The Progressive Catholic Church and Society in Ecuador and Colombia

Conference on Latin American History 74
Sunday, January 8, 2012: 11:00 AM-1:00 PM
Wrigleyville Room (Chicago Marriott Downtown)
Hayley Froysland, Indiana University South Bend
Moral Therapeutics: Thrift and Temperance in Colombia's Fin-de-Siècle
Franz Hensel Riveros, University of Texas at Austin
Camilo Torres: A Precursor to Radical Christianity?
Brett Troyan, State University of New York at Cortland
Michael J. LaRosa, Rhodes College

Session Abstract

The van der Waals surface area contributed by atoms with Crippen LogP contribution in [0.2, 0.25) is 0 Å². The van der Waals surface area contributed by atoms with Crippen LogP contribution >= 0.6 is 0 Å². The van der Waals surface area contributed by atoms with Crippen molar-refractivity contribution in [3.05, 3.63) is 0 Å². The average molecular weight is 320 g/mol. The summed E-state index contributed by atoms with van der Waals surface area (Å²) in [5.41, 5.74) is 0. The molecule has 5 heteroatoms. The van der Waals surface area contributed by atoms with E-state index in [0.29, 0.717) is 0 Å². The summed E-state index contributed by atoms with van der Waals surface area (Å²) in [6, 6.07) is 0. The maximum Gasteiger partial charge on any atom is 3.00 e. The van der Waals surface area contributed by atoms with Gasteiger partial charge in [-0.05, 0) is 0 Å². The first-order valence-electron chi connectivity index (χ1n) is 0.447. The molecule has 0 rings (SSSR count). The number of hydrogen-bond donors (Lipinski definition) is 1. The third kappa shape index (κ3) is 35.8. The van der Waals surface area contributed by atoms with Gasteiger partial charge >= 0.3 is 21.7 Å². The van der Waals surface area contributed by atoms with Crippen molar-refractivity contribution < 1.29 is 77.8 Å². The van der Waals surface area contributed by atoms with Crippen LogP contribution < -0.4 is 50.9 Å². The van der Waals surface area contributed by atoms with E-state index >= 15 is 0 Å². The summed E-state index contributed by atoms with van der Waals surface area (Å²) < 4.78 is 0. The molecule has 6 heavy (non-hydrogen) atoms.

This panel will explore the “progressive” Catholic Church by focusing on its social programs and vision of community in Ecuador and Colombia. Each of the papers examines the role of the Catholic Church in the nation-building project and the development of unity and community. Peter Henderson’s paper will examine a group of politicians called the Progressives who offered a compromise between Liberals and Conservatives on the controversial issue of the role of the Catholic Church in Ecuador, particularly regarding its social policies that attempted to “civilize” Indians and bring them into the national fold. Franz Henzel will also consider the progressive and civilizing mission of the Church by focusing on its attempts at moral regeneration in turn of the century Colombia. Hayley Froysland’s paper will also explore the progressive social programs of the Church in Colombia aimed at creating a harmonious social order and the extent to which more traditional notions of charity were retained in the increasingly modern society. Brett Troyan’s paper will then round out the panel by carrying the discussion further into the twentieth century when the famous Catholic priest, Camilo Torres, reenvisioned the idea of community and challenged traditional notions of charity.